The CTMA Functional Trivalent Chrome Validation team, led by NCMS, was honored with winning the Presidential Green Chemistry Challenge Award for 2013 for Small Business. The prestigious award was one of five awards presented at an official award ceremony in Washington DC on December 12th, sponsored by the U.S. Environmental Protection Agency in partnership with the American Chemical Society Green Chemistry Institute.
Â The award recognized their work in developing a new trivalent chromium plating process to replace the highly toxic and cariogenic hexavalent chromium method of applying a functional chrome coating to aircraft and other military components. Functional hard chrome is required for heavy duty applications to achieve necessary hardness and wear resistance.
There have been various chrome-free replacements investigated but with only partial success due to physical limitations and that preclude widespread adoption. The new trivalent chromium process is expected to be a nearly drop-in replacement for hexavalent chromium and can reduce millions of pounds of hexavalent chromium without comprising performance.
Industry members on the team include Faraday Technology, Inc., The Boeing Company, Messier-Bugatti-Dowty, United Technologies Research Center, Advanced Tooling Corporation, CAI Resources and Chalmer Consulting. DoD activities participating on the team include FRC-East, CCAD, OO-ALC, NAVAIR Patuxent River and Anniston and AMCOM.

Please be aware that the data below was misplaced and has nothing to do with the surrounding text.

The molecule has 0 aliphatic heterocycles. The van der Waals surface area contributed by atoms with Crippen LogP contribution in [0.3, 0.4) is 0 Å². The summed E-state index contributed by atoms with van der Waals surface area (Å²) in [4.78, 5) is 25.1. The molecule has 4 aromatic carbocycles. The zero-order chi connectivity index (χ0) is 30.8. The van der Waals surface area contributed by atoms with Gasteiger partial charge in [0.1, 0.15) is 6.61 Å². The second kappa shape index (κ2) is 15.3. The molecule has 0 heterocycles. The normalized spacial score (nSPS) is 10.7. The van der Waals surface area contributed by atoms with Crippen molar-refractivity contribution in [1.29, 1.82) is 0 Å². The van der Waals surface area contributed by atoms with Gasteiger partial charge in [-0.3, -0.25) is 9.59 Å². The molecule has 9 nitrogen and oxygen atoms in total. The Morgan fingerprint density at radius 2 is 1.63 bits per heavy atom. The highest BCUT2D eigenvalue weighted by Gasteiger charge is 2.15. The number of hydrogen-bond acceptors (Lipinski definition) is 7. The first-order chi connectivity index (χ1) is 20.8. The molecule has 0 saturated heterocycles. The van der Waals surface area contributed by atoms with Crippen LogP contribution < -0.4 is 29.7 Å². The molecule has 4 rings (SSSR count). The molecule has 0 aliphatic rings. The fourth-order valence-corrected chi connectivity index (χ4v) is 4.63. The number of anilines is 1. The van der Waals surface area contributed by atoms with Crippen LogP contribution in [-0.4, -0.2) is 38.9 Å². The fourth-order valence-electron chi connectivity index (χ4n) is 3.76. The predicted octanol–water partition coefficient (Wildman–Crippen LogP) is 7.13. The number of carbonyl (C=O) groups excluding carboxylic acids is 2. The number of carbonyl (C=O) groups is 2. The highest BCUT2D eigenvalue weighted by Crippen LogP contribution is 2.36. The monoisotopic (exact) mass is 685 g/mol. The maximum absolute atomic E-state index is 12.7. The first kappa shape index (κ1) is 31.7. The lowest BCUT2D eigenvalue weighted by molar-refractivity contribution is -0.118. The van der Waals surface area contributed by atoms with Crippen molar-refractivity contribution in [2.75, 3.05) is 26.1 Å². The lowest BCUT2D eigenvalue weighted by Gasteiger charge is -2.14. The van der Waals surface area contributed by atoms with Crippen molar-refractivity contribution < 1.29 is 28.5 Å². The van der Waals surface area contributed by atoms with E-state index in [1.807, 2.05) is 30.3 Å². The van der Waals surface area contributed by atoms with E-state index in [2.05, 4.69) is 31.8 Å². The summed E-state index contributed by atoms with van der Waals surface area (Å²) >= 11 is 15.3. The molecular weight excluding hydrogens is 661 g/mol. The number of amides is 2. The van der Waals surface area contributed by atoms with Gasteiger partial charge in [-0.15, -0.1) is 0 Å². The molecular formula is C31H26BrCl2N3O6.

The basis of the project is a new electro-deposition plating process developed by Faraday Technology. The new electro-deposition process alternates between a forward (cathodic) pulse followed by a reverse (anodic) pulse and an off period (relaxation). Not only does this process allow for thicker coatings (generally required for functional applications), but can also be adjusted to affect the structure and properties of the coating.
The team has put the new trivalent technology through a myriad of industry and military performance tests. It must perform comparably or better than hexavalent chrome in order to proceed. After careful adjustments to the new process, test samples have shown that the new process can produce a chrome coating equivalent to hexchrome and in some cases, better. Additionally, testing has shown the new trichrome process does not produce any hexchrome as a by-product. And unlike many non-chrome technologies, the new trichrome process can plate inner and outer surfaces of a tube.
During the 18 years of the Presidential Green Chemistry Challenge program, EPA has received about 1500 nominations and presented awards to 93 technologies. Winning technologies over the lifetime of the program are responsible for reducing the use or generation of more than 826 million pounds of hazardous chemicals, saving 21 billion gallons of water, and eliminating 7.8 billion pounds of carbon dioxide equivalent releases to air.